But even Parliament has put Judges in a very special position. It has taken the precaution, as we all know, of charging their salaries on the Consolidated Fund, so that they are not subject to the annual scrutiny of Parliament; it has also eschewed the right to criticise Judges in their judicial capacity. Parliament, which represents the British people, the whole electorate of the country, has throughout history been at special pains to protect the independence of the Judiciary. This, I should have thought, was both natural and right. After all, the legislation that rules our lives is, in fact, the joint creation of Parliament and the Bench; Parliament decides what the law ought to be, and the Bench decides what an fact it is. As I see it the work of Parliament largely depends for its effectiveness on the fact that both Parliament itself and the individual citizens of the country know there is behind it the Judiciary, which not only applies and enforces the law, but interprets it, where necessary, with high integrity and vast professional skill. I imagine that there can be no profession where professional skill based on long experience is more necessary than in the case of the Judiciary.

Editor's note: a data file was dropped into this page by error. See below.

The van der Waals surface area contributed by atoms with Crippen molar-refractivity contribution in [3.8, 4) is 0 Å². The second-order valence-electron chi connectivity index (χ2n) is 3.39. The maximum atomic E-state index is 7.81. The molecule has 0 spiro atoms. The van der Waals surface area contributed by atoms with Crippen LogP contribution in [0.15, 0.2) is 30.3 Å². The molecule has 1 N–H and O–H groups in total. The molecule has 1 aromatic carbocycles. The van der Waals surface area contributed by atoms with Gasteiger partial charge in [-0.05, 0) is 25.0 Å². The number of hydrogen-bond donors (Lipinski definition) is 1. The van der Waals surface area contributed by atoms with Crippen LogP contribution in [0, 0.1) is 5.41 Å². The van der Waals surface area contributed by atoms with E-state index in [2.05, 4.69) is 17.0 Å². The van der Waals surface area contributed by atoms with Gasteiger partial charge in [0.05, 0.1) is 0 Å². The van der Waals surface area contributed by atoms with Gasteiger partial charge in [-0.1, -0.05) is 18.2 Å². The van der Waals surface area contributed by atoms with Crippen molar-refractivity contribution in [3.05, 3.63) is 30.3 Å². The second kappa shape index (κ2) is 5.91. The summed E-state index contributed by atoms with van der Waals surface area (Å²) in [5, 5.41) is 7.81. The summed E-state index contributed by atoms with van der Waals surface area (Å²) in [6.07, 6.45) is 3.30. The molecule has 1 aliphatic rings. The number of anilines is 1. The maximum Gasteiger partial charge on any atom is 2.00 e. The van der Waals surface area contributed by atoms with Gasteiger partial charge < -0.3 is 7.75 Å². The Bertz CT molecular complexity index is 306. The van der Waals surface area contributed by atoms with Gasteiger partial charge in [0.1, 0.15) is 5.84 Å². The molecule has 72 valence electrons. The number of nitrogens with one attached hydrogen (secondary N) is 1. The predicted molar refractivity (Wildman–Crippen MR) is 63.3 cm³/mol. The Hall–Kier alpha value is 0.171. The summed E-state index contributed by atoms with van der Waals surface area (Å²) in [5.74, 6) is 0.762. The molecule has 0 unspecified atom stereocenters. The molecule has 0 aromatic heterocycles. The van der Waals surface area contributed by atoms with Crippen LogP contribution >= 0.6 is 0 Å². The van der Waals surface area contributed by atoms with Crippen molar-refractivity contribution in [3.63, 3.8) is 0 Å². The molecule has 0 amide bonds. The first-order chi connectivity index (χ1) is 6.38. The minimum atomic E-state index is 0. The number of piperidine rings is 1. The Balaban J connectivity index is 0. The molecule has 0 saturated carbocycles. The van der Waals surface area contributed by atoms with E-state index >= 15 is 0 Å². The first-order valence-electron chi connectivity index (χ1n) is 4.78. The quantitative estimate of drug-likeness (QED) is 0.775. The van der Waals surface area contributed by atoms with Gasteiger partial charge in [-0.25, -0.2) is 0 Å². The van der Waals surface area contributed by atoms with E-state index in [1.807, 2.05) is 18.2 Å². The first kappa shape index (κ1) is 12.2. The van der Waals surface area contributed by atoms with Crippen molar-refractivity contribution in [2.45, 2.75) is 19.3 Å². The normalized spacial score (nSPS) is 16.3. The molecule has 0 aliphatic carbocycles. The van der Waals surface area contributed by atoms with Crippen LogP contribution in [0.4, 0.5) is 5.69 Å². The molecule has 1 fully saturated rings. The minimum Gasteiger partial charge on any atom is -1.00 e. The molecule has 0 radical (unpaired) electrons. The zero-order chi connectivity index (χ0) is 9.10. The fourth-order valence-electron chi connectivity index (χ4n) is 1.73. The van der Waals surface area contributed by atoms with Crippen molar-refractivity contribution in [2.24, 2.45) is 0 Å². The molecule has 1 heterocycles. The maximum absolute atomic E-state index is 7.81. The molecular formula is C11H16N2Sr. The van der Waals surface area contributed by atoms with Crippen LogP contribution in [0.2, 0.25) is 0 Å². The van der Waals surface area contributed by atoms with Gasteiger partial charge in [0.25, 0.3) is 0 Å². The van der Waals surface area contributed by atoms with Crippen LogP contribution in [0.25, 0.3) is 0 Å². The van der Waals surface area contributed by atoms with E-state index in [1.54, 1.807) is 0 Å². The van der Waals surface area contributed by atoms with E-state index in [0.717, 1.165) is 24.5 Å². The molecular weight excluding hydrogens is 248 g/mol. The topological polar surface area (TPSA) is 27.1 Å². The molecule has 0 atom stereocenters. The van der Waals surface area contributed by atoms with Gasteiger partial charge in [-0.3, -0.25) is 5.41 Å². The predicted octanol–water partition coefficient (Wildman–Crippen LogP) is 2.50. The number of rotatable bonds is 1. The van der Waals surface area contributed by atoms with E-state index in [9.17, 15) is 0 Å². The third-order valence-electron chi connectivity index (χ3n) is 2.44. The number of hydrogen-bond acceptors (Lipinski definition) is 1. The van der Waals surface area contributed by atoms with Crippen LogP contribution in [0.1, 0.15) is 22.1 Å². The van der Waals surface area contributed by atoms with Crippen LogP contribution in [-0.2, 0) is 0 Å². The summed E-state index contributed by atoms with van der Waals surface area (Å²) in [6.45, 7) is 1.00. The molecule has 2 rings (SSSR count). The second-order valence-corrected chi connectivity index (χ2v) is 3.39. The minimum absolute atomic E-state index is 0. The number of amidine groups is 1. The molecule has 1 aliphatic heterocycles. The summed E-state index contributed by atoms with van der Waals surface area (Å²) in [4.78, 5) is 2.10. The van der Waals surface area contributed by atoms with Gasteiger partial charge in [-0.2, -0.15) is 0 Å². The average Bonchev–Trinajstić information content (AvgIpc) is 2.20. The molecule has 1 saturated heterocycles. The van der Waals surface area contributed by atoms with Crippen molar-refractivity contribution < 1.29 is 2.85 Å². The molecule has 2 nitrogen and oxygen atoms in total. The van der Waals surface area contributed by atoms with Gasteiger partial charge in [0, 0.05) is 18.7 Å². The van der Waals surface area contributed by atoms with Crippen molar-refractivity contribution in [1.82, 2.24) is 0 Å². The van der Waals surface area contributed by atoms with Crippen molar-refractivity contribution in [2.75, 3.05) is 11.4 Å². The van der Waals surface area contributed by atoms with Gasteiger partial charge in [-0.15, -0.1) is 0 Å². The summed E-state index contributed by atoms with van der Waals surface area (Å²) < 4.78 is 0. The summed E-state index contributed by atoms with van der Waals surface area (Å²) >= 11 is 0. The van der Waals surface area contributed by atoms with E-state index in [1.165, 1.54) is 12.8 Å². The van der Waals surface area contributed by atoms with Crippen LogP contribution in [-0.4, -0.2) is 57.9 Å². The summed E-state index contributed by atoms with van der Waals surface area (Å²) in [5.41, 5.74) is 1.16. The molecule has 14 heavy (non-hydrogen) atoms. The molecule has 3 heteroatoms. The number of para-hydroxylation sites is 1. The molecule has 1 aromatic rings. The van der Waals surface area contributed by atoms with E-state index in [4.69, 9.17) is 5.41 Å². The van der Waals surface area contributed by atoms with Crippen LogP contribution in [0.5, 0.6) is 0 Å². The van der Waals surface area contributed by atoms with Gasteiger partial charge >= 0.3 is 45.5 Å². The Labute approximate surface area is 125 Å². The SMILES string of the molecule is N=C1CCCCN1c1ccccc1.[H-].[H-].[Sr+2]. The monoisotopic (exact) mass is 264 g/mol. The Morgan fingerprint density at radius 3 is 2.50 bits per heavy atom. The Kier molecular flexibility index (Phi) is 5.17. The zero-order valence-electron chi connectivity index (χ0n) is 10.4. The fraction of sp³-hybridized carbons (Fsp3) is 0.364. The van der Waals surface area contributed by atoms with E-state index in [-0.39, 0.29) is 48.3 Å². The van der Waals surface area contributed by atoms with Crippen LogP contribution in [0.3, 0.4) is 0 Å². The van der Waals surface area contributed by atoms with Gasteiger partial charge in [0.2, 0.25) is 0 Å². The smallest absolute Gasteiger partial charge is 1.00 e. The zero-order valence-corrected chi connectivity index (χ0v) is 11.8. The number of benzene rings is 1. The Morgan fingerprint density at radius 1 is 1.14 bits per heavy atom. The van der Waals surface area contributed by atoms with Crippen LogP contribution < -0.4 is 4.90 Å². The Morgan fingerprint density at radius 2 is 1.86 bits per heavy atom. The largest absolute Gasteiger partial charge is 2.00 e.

(Parliamentary Debates–Lords (1953-54) Vol. 186 at p. 1019).

1056. The foregoing shows the importance of the independence of the Judiciary in our body-Politic.